14 Dec 2020
It seems that local authorities, so keen on exploiting landlords, are no less corrupt than we all think. In the latest expose of local authority corruption, the Ministry of Housing, Communities and Local Government (MHCLG) revealed, In a letter to Liverpool City Council’s chief executive, that the Merseyside Police investigation “involves a significant connection” to the local authority.
Several arrests have already been made as part of the investigation since December 2019, on suspicion of fraud, bribery, corruption, misconduct in public office and witness intimidation. The latter being something that landlords will be well used to.
On Friday it was widely reported that directly elected Liverpool mayor Joe Anderson had been arrested on suspicion of bribery and witness intimidation, along with four other men.
MHCLG’s letter to the council requested “information about any proposals or plans for your authority to enter into any commitment to dispose of, or otherwise transfer to third parties, or relating to the development of, any real property other than existing domestic property for the purposes of residential accommodation”.
It said the details should include the name of the property and an indication of its value, as well as “the current position and likely future timetable for the disposal, transfer, or commitment relating to the development of the property”.
The authority was also invited to provide information on the steps it has taken and is proposing “to secure effective governance, with particular reference to its planning, highways, regeneration and property management functions”.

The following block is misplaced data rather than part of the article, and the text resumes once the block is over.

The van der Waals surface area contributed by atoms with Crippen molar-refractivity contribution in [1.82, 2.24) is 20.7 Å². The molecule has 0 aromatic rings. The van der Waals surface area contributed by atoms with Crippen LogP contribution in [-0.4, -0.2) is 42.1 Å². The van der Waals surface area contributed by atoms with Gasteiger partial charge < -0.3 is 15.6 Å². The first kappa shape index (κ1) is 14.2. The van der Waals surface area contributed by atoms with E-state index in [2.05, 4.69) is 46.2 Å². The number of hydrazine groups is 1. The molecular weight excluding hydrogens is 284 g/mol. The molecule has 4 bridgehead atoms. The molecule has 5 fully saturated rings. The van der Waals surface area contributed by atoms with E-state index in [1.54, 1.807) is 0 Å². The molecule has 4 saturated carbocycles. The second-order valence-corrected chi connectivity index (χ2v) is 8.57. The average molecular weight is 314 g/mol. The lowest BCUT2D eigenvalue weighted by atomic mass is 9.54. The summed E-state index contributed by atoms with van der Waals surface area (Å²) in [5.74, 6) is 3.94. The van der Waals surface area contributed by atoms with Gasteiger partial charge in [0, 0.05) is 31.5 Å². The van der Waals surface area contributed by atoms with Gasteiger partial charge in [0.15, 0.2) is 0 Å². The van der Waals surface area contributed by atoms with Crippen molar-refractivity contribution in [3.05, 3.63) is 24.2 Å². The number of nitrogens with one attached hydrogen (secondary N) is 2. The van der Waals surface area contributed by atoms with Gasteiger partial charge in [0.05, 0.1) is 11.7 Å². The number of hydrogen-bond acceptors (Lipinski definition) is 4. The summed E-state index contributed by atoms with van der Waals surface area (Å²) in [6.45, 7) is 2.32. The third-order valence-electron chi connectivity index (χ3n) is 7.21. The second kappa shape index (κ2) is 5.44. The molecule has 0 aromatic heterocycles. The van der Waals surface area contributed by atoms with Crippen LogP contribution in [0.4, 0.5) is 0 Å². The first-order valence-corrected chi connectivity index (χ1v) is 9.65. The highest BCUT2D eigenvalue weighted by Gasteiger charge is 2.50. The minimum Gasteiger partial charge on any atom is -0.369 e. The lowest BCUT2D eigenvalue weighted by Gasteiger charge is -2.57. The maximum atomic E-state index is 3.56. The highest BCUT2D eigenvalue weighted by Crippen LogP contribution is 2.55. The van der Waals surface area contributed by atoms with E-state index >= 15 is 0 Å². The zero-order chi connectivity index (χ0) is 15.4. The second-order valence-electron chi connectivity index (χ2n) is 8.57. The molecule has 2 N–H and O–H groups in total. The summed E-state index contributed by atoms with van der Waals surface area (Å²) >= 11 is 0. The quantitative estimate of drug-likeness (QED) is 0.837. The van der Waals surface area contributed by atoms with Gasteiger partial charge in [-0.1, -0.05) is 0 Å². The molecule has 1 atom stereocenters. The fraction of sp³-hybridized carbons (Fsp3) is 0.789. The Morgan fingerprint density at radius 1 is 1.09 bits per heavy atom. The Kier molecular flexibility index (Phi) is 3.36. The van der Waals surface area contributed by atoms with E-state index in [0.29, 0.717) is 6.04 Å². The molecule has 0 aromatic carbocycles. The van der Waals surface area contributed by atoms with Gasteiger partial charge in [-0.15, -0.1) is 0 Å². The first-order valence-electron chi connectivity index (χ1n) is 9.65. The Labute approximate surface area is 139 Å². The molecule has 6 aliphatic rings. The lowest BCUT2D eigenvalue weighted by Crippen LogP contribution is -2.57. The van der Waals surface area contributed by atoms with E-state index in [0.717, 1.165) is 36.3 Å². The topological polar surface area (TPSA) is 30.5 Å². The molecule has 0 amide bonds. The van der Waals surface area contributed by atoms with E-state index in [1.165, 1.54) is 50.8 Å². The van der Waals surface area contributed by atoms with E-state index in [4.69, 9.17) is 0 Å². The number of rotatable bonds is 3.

MHCLG requested the information by Friday afternoon “given the seriousness of the issues”, as well as updates about the council’s ongoing response.
According to the letter, housing secretary Robert Jenrick spoke on Monday with Tony Reeves, chief executive at Liverpool City Council. “You met with the secretary of state at his request on Monday 7 December and gave him a range of assurances about the steps you have taken to improve governance in the council, to ensure that the council is now operating properly and in line with the duty,” it said.
This is a reference to the best value duties on councils under the Local Government Act 1999. “As the secretary of state said to you when you spoke yesterday, the department stands ready to provide the council with the support it needs to ensure that it is able to support the people and city of Liverpool as effectively as possible at this challenging time,” the letter added.
A spokesperson for Liverpool City Council said: “The council will be responding to the terms of the letter within the timescale requested.”
Merseyside Police has confirmed that five men have been released on conditional bail pending further inquiries.
Of course none of this helps landlords who are the daily target of unscrupulous bully-boy tactics of all local authority housing and planning departments.